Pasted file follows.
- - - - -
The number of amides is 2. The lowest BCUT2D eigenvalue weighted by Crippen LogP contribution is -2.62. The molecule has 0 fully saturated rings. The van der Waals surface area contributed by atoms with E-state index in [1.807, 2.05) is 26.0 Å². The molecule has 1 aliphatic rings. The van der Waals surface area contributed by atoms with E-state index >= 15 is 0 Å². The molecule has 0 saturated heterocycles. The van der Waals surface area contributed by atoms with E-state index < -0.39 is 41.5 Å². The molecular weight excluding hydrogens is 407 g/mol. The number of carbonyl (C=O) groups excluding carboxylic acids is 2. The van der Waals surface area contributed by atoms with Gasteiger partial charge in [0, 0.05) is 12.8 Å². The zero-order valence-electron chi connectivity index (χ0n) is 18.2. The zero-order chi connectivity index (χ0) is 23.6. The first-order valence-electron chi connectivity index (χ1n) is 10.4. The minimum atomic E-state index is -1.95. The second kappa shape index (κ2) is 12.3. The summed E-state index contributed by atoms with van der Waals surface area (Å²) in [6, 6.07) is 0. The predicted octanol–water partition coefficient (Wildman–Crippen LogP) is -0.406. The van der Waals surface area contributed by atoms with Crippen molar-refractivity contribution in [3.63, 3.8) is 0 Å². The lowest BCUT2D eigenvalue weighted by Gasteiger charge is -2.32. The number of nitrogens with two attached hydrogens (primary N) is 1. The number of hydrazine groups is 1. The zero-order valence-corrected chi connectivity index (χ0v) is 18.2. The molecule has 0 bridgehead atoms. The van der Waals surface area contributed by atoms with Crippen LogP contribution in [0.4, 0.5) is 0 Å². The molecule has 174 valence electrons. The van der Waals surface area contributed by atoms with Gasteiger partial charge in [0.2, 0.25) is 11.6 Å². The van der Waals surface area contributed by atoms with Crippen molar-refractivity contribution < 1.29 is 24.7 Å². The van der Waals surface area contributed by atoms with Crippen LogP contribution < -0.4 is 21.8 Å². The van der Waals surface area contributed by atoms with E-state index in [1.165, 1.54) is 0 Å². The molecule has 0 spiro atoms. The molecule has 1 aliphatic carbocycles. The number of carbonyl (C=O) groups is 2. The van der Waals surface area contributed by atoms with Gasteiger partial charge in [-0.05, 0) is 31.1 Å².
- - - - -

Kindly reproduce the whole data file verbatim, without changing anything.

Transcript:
The number of amides is 2. The lowest BCUT2D eigenvalue weighted by Crippen LogP contribution is -2.62. The molecule has 0 fully saturated rings. The van der Waals surface area contributed by atoms with E-state index in [1.807, 2.05) is 26.0 Å². The molecule has 1 aliphatic rings. The van der Waals surface area contributed by atoms with E-state index >= 15 is 0 Å². The molecule has 0 saturated heterocycles. The van der Waals surface area contributed by atoms with E-state index < -0.39 is 41.5 Å². The molecular weight excluding hydrogens is 407 g/mol. The number of carbonyl (C=O) groups excluding carboxylic acids is 2. The van der Waals surface area contributed by atoms with Gasteiger partial charge in [0, 0.05) is 12.8 Å². The zero-order valence-electron chi connectivity index (χ0n) is 18.2. The zero-order chi connectivity index (χ0) is 23.6. The first-order valence-electron chi connectivity index (χ1n) is 10.4. The minimum atomic E-state index is -1.95. The second kappa shape index (κ2) is 12.3. The summed E-state index contributed by atoms with van der Waals surface area (Å²) in [6, 6.07) is 0. The predicted octanol–water partition coefficient (Wildman–Crippen LogP) is -0.406. The van der Waals surface area contributed by atoms with Crippen molar-refractivity contribution in [3.63, 3.8) is 0 Å². The lowest BCUT2D eigenvalue weighted by Gasteiger charge is -2.32. The number of nitrogens with two attached hydrogens (primary N) is 1. The number of hydrazine groups is 1. The zero-order valence-corrected chi connectivity index (χ0v) is 18.2. The molecule has 0 bridgehead atoms. The van der Waals surface area contributed by atoms with Crippen LogP contribution in [0.4, 0.5) is 0 Å². The molecule has 174 valence electrons. The van der Waals surface area contributed by atoms with Gasteiger partial charge in [0.2, 0.25) is 11.6 Å². The van der Waals surface area contributed by atoms with Crippen molar-refractivity contribution < 1.29 is 24.7 Å². The van der Waals surface area contributed by atoms with Crippen LogP contribution < -0.4 is 21.8 Å². The van der Waals surface area contributed by atoms with E-state index in [1.165, 1.54) is 0 Å². The molecule has 0 spiro atoms. The molecule has 1 aliphatic carbocycles. The number of carbonyl (C=O) groups is 2. The van der Waals surface area contributed by atoms with Gasteiger partial charge in [-0.05, 0) is 31.1 Å².